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    Browsers are basically the only program that tries to do useful things with garbage inputs. I do not understand why this was decided, but it’s too hard to go back on it now.

    Every other program, word processors, even text editors if you give them malformed junk they either fail to open or show you garbage.

    About the only other program that “always works” is a hexdump tool.

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      csv gets close to this too. Python’s csv parser will, by default, generally not emit an error regardless of what you throw at it. It generally just tried to find a parse. (There are some exceptions, such as field length limits.) Of course, you can also enable its “strict” dialect which will be more eager about returning errors, but it’s disabled by default.

      (Yes, yes, despite the fact that csv has a spec, a lot of data still doesn’t conform strictly to it. And it’s really annoying to have your csv parser fall on its face when you get bad csv data. So “good” csv parsers like Python’s go out of their way to avoid any errors. And no, sometimes you don’t get to choose to use csv data. Sometimes that’s just what you’re given.)

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        This is very fair. CSV is maybe not quite as bad only because the format isn’t as complex, and certainly totally malformed content (for example, /dev/urandom) will produce absolute garbage with a CSV handler, but they try dangerously hard to handle total nonsense sometimes. Probably the closest thing out there.

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        I do not understand why this was decided, but it’s too hard to go back on it now.

        I don’t think anyone said “let’s just accept anything”, but it was more of a race to the bottom between browsers competing to support the as many web pages, with varying qualities of code, as possible, creating informal standards. And since “formal” standards don’t really mean anything, they could either be totally forgotten, or adapt and accept the circumstances before it was too late. That’s at least my, slightly mythologised, understanding.

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          But they did say exactly that. See Postel’s Law.

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          If you turn garbage into output, people will publish garbage because they test with your browser. Then visitors will see garbage until they too switch to your browser.

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            I think the idea is accessibility and compatibility?

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            ugh, just ugh. See also my earlier rant about the URL grammer, which is equally loosely specified.

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              Also a whatwg spec…

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              Hard to enforce or even create a formal, strict grammar when you’ve got decades of content that are non-compliant 😔.

              Also note that the whatwg spec explicitly describes what browsers do, not what they ought to do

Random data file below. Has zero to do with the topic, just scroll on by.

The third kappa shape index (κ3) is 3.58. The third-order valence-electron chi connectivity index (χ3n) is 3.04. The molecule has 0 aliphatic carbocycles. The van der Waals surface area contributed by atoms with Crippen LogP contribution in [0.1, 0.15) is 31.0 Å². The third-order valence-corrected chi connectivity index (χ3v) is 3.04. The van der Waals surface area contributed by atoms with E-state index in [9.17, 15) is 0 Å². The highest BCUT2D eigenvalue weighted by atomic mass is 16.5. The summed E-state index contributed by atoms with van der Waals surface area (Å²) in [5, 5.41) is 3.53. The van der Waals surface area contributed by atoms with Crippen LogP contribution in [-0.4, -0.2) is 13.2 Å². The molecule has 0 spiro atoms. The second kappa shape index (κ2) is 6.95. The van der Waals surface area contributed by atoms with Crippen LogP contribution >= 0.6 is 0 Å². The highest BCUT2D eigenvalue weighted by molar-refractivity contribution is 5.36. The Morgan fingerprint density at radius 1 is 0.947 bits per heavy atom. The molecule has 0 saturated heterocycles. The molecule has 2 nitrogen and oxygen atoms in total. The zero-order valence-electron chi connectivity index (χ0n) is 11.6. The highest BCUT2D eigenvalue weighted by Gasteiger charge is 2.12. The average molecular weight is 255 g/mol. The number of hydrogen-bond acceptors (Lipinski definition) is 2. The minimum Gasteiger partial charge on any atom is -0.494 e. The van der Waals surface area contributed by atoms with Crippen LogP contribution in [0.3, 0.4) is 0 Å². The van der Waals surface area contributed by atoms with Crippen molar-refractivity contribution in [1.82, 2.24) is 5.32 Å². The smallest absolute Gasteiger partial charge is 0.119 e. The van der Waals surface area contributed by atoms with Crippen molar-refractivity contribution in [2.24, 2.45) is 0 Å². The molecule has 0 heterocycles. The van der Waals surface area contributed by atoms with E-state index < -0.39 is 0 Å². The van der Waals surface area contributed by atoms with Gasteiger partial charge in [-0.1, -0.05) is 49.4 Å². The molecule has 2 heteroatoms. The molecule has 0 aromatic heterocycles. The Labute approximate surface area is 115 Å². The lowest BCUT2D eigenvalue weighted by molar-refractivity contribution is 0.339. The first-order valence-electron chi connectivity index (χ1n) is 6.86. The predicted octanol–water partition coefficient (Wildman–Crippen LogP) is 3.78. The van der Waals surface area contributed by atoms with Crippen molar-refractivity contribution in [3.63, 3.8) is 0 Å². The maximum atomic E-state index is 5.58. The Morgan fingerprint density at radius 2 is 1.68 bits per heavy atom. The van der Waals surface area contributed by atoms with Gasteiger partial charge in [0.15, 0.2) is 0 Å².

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                Yes, it’s all too late now. I wish I could go back in time and shake the early browser vendors into realising what they were doing by accepting malformed crap.

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                  But isn’t the point of the spec that you have something to go back to in case of doubt about what should be accepted? You know, to determine whether “what this browsers does” is a bug or correct behaviour?

                  Also, a spec is essential when one would want to build a new browser. Without a useful grammar to conform to, you’re just lost in the weeds. This only widens the gulf between the established browsers and any potential newcomers (which is massive already simply by virtue of the enormousness of all the specs taken together).

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                    We tried xhtml. It didn’t catch on.

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                  Is there any good offline “strict” validator for HTML now? I used to use “tidy”, but I remember that the last time I used it, it didn’t understand some HTML5 stuff? Maybe my package was out of date.

                  I guess the whole concept of “tidy” is out of date because of the looseness of HTML5 and browser implementations?

                  Another problem is that almost nobody writes pure HTML by hand. It’s usually mixed in with Markdown, JavaScript, or PHP.

                  Still, it would be nice to emit something stricter than HTML5 in the hopes of being able to render it with something other than 10 million lines of code in WebKit and whatnot …

                  Another thought: This is interesting because it exposes the limits of grammars. Grammars are basically a boolean function – they tell you yes or no, if the string is part of the language.

                  But that is not all you want to know. You want to know what to do with the input string, and for that the bare minimum / lowest common denominator is to construct a tree from it.

                  So this blog post would be more interesting if it addressed “what tree” the HTML5 spec says to make. The grammar approach is interesting but pretty incomplete. The model doesn’t fit reality.

                  I said the same thing at the end of this post – i.e. that grammars don’t fit reality. PEGs and Pratt parsing are two “outliers” from grammar-based parsing.


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